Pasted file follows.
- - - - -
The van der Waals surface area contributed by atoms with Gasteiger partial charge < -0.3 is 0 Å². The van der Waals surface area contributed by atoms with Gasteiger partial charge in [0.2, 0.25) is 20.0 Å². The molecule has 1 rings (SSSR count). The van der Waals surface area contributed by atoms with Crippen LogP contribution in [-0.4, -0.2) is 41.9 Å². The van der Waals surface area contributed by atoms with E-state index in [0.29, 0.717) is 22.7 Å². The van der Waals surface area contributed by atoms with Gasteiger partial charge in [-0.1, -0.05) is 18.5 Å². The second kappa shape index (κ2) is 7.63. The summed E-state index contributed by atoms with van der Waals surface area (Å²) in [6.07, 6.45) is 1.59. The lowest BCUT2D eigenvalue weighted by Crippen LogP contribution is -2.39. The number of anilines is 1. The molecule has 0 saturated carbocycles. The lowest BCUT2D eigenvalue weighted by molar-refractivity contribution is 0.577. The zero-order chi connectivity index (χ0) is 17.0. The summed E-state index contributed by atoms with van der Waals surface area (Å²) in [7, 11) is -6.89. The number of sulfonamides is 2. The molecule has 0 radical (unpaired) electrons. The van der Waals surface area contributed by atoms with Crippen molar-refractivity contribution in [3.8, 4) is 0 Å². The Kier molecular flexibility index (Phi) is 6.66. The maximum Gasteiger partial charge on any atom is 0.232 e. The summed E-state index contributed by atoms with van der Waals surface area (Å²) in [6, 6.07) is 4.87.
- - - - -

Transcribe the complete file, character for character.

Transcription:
The van der Waals surface area contributed by atoms with Gasteiger partial charge < -0.3 is 0 Å². The van der Waals surface area contributed by atoms with Gasteiger partial charge in [0.2, 0.25) is 20.0 Å². The molecule has 1 rings (SSSR count). The van der Waals surface area contributed by atoms with Crippen LogP contribution in [-0.4, -0.2) is 41.9 Å². The van der Waals surface area contributed by atoms with E-state index in [0.29, 0.717) is 22.7 Å². The van der Waals surface area contributed by atoms with Gasteiger partial charge in [-0.1, -0.05) is 18.5 Å². The second kappa shape index (κ2) is 7.63. The summed E-state index contributed by atoms with van der Waals surface area (Å²) in [6.07, 6.45) is 1.59. The lowest BCUT2D eigenvalue weighted by Crippen LogP contribution is -2.39. The number of anilines is 1. The molecule has 0 saturated carbocycles. The lowest BCUT2D eigenvalue weighted by molar-refractivity contribution is 0.577. The zero-order chi connectivity index (χ0) is 17.0. The summed E-state index contributed by atoms with van der Waals surface area (Å²) in [7, 11) is -6.89. The number of sulfonamides is 2. The molecule has 0 radical (unpaired) electrons. The van der Waals surface area contributed by atoms with Crippen molar-refractivity contribution in [3.8, 4) is 0 Å². The Kier molecular flexibility index (Phi) is 6.66. The maximum Gasteiger partial charge on any atom is 0.232 e. The summed E-state index contributed by atoms with van der Waals surface area (Å²) in [6, 6.07) is 4.87.